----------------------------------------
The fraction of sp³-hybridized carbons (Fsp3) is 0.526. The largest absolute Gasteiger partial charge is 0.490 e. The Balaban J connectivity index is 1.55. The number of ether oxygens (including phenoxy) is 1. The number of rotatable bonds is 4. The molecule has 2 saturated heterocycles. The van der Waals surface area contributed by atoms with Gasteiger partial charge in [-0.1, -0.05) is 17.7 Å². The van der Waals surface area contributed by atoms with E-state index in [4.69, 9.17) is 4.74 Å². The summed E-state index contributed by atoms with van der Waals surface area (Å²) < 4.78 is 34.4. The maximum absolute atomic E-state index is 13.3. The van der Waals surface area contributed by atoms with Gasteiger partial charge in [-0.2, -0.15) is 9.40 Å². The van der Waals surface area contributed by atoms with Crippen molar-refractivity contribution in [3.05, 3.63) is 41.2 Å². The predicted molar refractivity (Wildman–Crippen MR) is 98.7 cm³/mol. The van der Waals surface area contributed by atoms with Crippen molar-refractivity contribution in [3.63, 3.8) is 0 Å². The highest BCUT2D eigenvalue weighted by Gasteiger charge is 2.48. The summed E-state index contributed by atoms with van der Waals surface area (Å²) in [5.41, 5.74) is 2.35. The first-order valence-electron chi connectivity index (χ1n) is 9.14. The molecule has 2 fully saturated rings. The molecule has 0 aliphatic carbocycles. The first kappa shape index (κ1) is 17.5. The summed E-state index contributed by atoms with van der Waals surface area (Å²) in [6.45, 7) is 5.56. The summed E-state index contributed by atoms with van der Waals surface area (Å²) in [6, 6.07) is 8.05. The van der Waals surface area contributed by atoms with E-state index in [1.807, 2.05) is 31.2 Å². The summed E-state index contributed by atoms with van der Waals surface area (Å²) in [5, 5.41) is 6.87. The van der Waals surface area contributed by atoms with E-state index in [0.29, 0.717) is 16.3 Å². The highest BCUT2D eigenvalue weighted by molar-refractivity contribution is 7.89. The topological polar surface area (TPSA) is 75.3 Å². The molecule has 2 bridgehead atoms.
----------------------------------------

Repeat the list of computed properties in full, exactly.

The fraction of sp³-hybridized carbons (Fsp3) is 0.526. The largest absolute Gasteiger partial charge is 0.490 e. The Balaban J connectivity index is 1.55. The number of ether oxygens (including phenoxy) is 1. The number of rotatable bonds is 4. The molecule has 2 saturated heterocycles. The van der Waals surface area contributed by atoms with Gasteiger partial charge in [-0.1, -0.05) is 17.7 Å². The van der Waals surface area contributed by atoms with E-state index in [4.69, 9.17) is 4.74 Å². The summed E-state index contributed by atoms with van der Waals surface area (Å²) < 4.78 is 34.4. The maximum absolute atomic E-state index is 13.3. The van der Waals surface area contributed by atoms with Gasteiger partial charge in [-0.2, -0.15) is 9.40 Å². The van der Waals surface area contributed by atoms with Crippen molar-refractivity contribution in [3.05, 3.63) is 41.2 Å². The predicted molar refractivity (Wildman–Crippen MR) is 98.7 cm³/mol. The van der Waals surface area contributed by atoms with Crippen molar-refractivity contribution in [3.63, 3.8) is 0 Å². The highest BCUT2D eigenvalue weighted by Gasteiger charge is 2.48. The summed E-state index contributed by atoms with van der Waals surface area (Å²) in [5.41, 5.74) is 2.35. The first-order valence-electron chi connectivity index (χ1n) is 9.14. The molecule has 2 fully saturated rings. The molecule has 0 aliphatic carbocycles. The first kappa shape index (κ1) is 17.5. The summed E-state index contributed by atoms with van der Waals surface area (Å²) in [6.45, 7) is 5.56. The summed E-state index contributed by atoms with van der Waals surface area (Å²) in [6, 6.07) is 8.05. The van der Waals surface area contributed by atoms with E-state index in [1.807, 2.05) is 31.2 Å². The summed E-state index contributed by atoms with van der Waals surface area (Å²) in [5, 5.41) is 6.87. The van der Waals surface area contributed by atoms with E-state index in [0.29, 0.717) is 16.3 Å². The highest BCUT2D eigenvalue weighted by molar-refractivity contribution is 7.89. The topological polar surface area (TPSA) is 75.3 Å². The molecule has 2 bridgehead atoms.